Some babies sail through teething with barely a whimper, while others cry their way through it. If you have or care for a baby with teething pain, the FDA says to stay away from using any medication containing benzocaine on your little one’s gums. The agency has warned against benzocaine use for teething pain in the past, but due to mounting evidence that it may cause life-threatening complications, they’re working to stop it from being marketed for children altogether.
What is Benzocaine?
Benzocaine is the main ingredient in many over-the-counter oral pain-relief products, including gels, sprays, and ointments. Name brands for these products include Anbesol, Baby Orajel, Cepacol, Chloraseptic, Hurricaine, Orabase, Orajel, and Topex. Benzocaine is also found in store brand, generic, and prescription products.
What’s Wrong with Benzocaine for Teething Pain?
There is evidence that even small amounts of benzocaine are associated with methemoglobinemia — a rare but serious condition resulting from elevated levels of methemoglobin in the blood. Methemoglobinemia reduces the amount of oxygen in the blood, and can lead to death.
On top of that, evidence that benzocaine is even effective for teething pain is slim. In a nutshell, the possible risks of using benzocaine on your little one’s gums far outweigh its questionable benefits.
What Are the Symptoms of Methemoglobinemia?
Symptoms of methemoglobinemia can occur in people of any age, although children under 2 are most at-risk. Symptoms may appear within minutes to 2 hours of using benzocaine, and can occur even if someone has used benzocaine without issues before. These symptoms require immediate medical attention and include:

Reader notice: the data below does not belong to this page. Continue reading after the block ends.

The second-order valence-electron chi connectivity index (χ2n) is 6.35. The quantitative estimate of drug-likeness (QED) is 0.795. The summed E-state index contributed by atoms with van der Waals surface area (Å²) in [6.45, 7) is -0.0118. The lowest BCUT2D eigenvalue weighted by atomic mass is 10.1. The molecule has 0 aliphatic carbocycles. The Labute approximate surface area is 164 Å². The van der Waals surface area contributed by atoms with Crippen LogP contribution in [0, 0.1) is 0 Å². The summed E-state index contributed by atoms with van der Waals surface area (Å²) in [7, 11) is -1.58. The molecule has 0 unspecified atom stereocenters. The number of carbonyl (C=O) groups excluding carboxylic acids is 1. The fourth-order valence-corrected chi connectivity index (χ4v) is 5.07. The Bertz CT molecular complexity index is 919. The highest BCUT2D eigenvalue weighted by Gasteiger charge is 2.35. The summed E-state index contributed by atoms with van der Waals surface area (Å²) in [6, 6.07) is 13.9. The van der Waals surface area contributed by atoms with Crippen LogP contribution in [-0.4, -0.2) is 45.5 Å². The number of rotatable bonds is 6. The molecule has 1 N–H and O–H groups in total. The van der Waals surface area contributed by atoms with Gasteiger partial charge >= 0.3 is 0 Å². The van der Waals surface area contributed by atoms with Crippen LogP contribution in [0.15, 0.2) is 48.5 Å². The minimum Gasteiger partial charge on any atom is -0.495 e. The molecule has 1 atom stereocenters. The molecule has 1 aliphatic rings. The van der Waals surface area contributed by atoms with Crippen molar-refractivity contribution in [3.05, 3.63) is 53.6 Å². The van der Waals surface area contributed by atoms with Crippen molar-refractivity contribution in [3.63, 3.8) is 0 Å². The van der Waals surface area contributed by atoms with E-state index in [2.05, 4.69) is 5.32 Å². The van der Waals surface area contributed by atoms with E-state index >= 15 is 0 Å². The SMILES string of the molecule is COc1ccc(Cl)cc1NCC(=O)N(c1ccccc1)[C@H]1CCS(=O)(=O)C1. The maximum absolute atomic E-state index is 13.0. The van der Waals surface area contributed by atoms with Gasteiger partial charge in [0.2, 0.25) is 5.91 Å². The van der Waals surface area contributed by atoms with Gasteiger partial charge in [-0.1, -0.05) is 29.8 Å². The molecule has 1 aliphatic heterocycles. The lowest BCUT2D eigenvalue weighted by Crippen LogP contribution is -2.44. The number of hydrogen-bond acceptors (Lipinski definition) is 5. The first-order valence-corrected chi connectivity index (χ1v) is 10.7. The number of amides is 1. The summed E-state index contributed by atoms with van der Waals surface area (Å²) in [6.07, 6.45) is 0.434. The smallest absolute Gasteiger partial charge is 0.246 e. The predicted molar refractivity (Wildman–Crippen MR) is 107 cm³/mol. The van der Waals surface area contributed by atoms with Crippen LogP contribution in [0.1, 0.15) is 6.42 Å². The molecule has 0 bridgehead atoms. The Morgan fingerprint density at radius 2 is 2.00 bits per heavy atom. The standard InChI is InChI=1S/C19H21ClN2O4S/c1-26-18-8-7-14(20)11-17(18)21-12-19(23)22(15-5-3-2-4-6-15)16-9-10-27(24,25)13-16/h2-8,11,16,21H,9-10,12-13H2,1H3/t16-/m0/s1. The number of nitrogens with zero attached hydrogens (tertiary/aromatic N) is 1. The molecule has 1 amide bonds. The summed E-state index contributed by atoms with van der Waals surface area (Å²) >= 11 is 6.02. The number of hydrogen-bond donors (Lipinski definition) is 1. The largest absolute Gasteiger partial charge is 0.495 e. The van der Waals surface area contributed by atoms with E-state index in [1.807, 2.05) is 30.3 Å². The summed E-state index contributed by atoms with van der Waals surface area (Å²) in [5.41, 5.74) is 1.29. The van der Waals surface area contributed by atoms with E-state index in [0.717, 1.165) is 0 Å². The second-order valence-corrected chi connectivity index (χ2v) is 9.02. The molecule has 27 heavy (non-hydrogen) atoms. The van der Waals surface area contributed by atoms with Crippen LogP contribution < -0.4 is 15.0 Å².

- Skin, lips, or nail beds are pale, grey, or blue
- Shortness of breath
- Rapid heart rate
What This Means For You
The FDA recently announced that companies should discontinue benzocaine products that are marketed for use on infants and children, as well as add warning labels to the packaging of all benzocaine products. While the agency works to ensure compliance, you may still find products with benzocaine that are labeled for temporary teething pain relief. It’s important to read the drug facts label on any product you intend to use on your child, and avoid anything containing benzocaine.
In general, it’s a good idea to ask your pediatrician about any medical or herbal product you plan to use on your child. In fact, the FDA even discourages the use of homeopathic teething tablets due to questionable amounts of potentially-dangerous ingredients.
Lastly, if any adults in your household use benzocaine products for oral pain, be sure to keep them out of your child’s reach as you would any medication.
So what’s a parent or caregiver with a fussy, teething tot to do? In general, gentle pressure and cold (from a wet washcloth kept in the refrigerator, for example) may help relieve teething pain. You can find detailed, safe, and expert-approved suggestions here.